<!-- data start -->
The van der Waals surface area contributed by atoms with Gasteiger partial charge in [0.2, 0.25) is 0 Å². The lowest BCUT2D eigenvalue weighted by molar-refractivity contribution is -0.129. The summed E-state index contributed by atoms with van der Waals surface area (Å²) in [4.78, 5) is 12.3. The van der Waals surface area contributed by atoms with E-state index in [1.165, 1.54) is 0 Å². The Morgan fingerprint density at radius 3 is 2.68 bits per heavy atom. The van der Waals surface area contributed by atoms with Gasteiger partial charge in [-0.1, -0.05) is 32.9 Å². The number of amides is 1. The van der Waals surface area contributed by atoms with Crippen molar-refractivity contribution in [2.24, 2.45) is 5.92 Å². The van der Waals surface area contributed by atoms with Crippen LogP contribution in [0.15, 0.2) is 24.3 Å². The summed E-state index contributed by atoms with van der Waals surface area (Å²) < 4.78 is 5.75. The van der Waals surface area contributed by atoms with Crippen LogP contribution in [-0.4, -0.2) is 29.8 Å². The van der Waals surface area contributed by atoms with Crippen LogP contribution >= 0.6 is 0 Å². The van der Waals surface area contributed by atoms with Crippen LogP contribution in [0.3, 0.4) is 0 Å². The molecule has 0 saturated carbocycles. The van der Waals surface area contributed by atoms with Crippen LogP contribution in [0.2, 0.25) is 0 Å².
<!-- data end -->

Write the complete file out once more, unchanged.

The van der Waals surface area contributed by atoms with Gasteiger partial charge in [0.2, 0.25) is 0 Å². The lowest BCUT2D eigenvalue weighted by molar-refractivity contribution is -0.129. The summed E-state index contributed by atoms with van der Waals surface area (Å²) in [4.78, 5) is 12.3. The van der Waals surface area contributed by atoms with E-state index in [1.165, 1.54) is 0 Å². The Morgan fingerprint density at radius 3 is 2.68 bits per heavy atom. The van der Waals surface area contributed by atoms with Gasteiger partial charge in [-0.1, -0.05) is 32.9 Å². The number of amides is 1. The van der Waals surface area contributed by atoms with Crippen molar-refractivity contribution in [2.24, 2.45) is 5.92 Å². The van der Waals surface area contributed by atoms with Crippen LogP contribution in [0.15, 0.2) is 24.3 Å². The summed E-state index contributed by atoms with van der Waals surface area (Å²) < 4.78 is 5.75. The van der Waals surface area contributed by atoms with Crippen LogP contribution in [-0.4, -0.2) is 29.8 Å². The van der Waals surface area contributed by atoms with Crippen LogP contribution >= 0.6 is 0 Å². The van der Waals surface area contributed by atoms with Crippen LogP contribution in [0.3, 0.4) is 0 Å². The molecule has 0 saturated carbocycles. The van der Waals surface area contributed by atoms with Crippen LogP contribution in [0.2, 0.25) is 0 Å².